The current study seeks to determine the occurrence of such autoantibodies in patients who do not have critical COVID-19, the levels of such antibodies over time, and their effects on circulating white blood cells.
The researchers also explore the dynamic white blood cell profile throughout this disease, comparing this with the changes seen in patients hospitalized with the same type of respiratory features due to other conditions.
And finally, they examine the potential predictive value of changes in innate and adaptive immunity in patients with and without such autoantibodies, with respect to an adverse outcome in COVID-19.
What were the results?
The study focuses on a cohort of 4,500 individuals, including those with SARS-CoV-2 infection showing various grades of severity, convalescent COVID-19 patients, and a community of mostly asymptomatic individuals.
The researchers found that, of 284 patients with documented infection, a fifth of those with the critical disease had type I IFN autoantibodies, compared to 6% and 0% in severe and moderate disease, respectively. The overall proportion of males in the group was ~70%, but in the critical group with autoantibodies, it was ~80%.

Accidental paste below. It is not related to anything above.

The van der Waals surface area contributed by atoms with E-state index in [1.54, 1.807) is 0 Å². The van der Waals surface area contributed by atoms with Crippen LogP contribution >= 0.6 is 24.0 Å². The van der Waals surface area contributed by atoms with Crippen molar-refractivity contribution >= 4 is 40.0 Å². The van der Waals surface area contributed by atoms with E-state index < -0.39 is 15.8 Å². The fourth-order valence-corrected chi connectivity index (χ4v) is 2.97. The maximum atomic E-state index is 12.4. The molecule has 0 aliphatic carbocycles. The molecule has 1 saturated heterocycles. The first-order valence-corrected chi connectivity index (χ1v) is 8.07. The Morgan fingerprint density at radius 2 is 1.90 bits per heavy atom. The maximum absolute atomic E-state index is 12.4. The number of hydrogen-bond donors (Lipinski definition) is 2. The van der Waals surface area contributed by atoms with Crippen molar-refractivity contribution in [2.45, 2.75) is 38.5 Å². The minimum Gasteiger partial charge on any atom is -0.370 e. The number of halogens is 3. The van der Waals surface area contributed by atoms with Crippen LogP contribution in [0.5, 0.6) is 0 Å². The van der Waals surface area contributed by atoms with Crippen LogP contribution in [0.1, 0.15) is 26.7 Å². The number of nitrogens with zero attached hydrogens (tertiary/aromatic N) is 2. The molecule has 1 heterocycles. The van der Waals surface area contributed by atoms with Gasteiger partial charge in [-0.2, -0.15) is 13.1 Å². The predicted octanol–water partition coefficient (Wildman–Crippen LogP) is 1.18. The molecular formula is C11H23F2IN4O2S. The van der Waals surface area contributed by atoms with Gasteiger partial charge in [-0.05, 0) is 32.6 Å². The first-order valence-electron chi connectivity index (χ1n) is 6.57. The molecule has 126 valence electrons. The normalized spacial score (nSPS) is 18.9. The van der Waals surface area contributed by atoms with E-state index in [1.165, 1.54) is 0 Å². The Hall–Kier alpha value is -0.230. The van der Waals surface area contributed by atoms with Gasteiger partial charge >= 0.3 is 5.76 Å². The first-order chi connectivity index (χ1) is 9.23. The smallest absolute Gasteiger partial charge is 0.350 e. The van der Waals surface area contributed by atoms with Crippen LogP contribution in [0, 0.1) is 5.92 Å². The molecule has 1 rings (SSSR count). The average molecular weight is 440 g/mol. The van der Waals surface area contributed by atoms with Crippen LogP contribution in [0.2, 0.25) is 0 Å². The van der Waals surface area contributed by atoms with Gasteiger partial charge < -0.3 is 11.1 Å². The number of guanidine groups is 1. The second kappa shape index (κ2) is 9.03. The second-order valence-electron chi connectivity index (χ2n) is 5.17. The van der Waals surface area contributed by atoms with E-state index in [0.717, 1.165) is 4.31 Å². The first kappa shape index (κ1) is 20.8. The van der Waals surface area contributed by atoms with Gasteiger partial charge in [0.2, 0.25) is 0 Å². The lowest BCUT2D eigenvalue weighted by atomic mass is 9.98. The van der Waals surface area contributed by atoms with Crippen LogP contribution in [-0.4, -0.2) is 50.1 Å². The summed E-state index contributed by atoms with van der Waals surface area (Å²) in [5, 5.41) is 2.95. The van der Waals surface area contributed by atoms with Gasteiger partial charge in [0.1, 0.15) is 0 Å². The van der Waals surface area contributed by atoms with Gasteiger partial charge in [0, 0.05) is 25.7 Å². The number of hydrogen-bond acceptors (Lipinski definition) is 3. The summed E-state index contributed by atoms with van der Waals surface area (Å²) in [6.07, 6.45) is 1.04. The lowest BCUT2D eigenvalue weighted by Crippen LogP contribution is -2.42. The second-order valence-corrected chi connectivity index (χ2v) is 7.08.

Of the community cohort, about a third each comprised individuals of Caucasian and Hispanic/Latinx origin, respectively, 2% and 9% being Black or Asian/Pacific Islanders, respectively. All were asymptomatic even if they were infected with the virus.
The prevalence of anti-IFN-α2 autoantibodies was only 0.3%, with no sex predilection or preferential ethnicity. Thus, such autoantibodies appear to be present at low frequencies before this infection is acquired.
Convalescent plasma analysis from 175 donors showed the absence of anti-IFN-α2 antibodies. This again turned up zero positive results. This could be good news in the context of the use of convalescent plasma to treat critically ill COVID-19 patients.
White cells in critical COVID-19
The researchers used data from the COVID-19 Multi-Phenotyping for Effective Therapies (COMET) cohort in San Francisco, California. This effort included the longitudinal follow-up of ~70 hospitalized patients by both peripheral blood mononuclear cells (PBMCs) and serum samples.
All these patients were hospitalized with COVID-19 symptoms, but only 54 were positive for the virus. Among the positives, 19 had critical disease, while 18 and 17 had moderate and severe disease, respectively.